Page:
I also recommend looking on all rubber parts with suspicion because rubber does not age gracefully. Check the date codes on your tires and replace them if they are over 5 years old no matter how good they look & feel (old rubber simply cannot flow around the irregularities in the asphalt well enough to grip, especially if it is cool or wet). If your bike still has the original rubber brake line(s) (should be replaced every 2 or 3 fluid changes = 5 or 6 years) I recommend shopping for modern stainless braided ones (they last practically forever and double the life of the fluid). And don't forget things like the rad hoses and the boot between the engine and swingarm (they can crack on the bottom where you don't see it).
Ahhhh, the infamous Sidecar Bob! Thank you so much. I feel like I already know you from lurking on here. A pleasure to connect!

1. On second look, it's totally a brown wire! Grime and weird garage lighting can really play tricks on the color.
2. I actually had dexcool on hand and had seen it recommended by a few people. Easy swap though, if that'll be a problem. I just drained it and filled it with distilled water anyways (to see if there's be a change in the stuff coming out of the pipe) .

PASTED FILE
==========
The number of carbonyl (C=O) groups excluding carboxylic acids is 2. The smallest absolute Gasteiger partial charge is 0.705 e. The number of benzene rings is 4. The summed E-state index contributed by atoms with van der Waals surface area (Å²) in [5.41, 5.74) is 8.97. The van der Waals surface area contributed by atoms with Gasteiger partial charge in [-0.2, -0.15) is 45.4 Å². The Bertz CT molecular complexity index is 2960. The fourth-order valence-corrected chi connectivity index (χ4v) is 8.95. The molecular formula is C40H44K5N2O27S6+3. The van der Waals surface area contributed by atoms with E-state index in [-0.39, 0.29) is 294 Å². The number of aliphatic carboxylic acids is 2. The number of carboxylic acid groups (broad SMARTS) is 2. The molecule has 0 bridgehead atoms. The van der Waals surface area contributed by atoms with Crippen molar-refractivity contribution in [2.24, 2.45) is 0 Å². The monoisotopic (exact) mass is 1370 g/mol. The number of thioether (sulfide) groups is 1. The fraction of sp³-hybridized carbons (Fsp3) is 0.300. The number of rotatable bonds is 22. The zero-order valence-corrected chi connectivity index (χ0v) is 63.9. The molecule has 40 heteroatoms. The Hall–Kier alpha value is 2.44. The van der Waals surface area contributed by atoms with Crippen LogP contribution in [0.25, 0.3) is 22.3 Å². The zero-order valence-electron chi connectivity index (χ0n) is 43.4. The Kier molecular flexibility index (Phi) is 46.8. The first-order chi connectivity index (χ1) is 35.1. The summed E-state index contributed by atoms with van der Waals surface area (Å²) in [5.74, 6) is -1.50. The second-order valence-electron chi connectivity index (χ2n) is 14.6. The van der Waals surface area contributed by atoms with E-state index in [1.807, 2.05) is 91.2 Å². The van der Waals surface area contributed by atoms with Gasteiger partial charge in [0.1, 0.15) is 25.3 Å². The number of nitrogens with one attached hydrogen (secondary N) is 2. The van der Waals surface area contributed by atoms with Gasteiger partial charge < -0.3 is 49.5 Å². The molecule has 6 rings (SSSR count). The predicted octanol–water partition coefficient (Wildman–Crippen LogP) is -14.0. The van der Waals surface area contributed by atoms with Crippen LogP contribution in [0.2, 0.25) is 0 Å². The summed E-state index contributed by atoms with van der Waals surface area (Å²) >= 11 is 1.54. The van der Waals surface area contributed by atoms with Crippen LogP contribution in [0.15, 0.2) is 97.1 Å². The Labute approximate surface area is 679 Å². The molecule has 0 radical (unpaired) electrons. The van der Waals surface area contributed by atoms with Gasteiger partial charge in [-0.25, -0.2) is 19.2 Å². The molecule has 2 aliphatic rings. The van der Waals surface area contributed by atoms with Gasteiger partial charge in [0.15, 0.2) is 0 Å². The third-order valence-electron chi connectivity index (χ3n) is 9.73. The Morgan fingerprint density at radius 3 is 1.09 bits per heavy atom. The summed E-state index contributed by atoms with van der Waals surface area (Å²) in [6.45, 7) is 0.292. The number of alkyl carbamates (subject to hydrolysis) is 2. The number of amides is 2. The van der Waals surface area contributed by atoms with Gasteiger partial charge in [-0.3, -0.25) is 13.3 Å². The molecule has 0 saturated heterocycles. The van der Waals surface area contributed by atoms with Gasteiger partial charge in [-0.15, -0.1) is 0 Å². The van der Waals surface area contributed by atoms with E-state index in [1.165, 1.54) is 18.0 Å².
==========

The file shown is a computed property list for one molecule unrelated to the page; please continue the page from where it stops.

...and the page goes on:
Re the smoke:
I can't tell. It smells like exhaust and gets my eyes watering when it builds up in the garage for sure. I tried the paper trick (while the radiator was full of water) and the paper didn't get wet or oily or sooty. It didn't smoke for long with water at all, and the smoke seemed lighter when it was there. I'm going to try it again tomorrow with some regular glycol-based coolant and repeat the paper test.

I snagged a video of the radiator (filled with distilled water) while the engine was at 190 degrees F:
I can't tell, is that water moving like it should be, or is that movement simply due to engine vibration? The pipe going to the water pump was hot, but the engine temp kept climbing.
 

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Discussion Starter #7
Unless the radiator was sitting open, there's no way it would be clogged internally by a cloud of drywall dust. If it's clogged externally, that's easily corrected using compressed air.
Have you determined whether the PO wired the headlight off the Ignitech, as he was proposing? That would be high on my suspect list.
If you resolve to scrap the current wiring, you might consider looking for a clean stock harness. That could eliminate a lot of errors.
I haven't figured that out yet but I'll check it out in the morning. Where should it be wired to when an ignitech is installed?
 

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Discussion Starter #8 (Edited)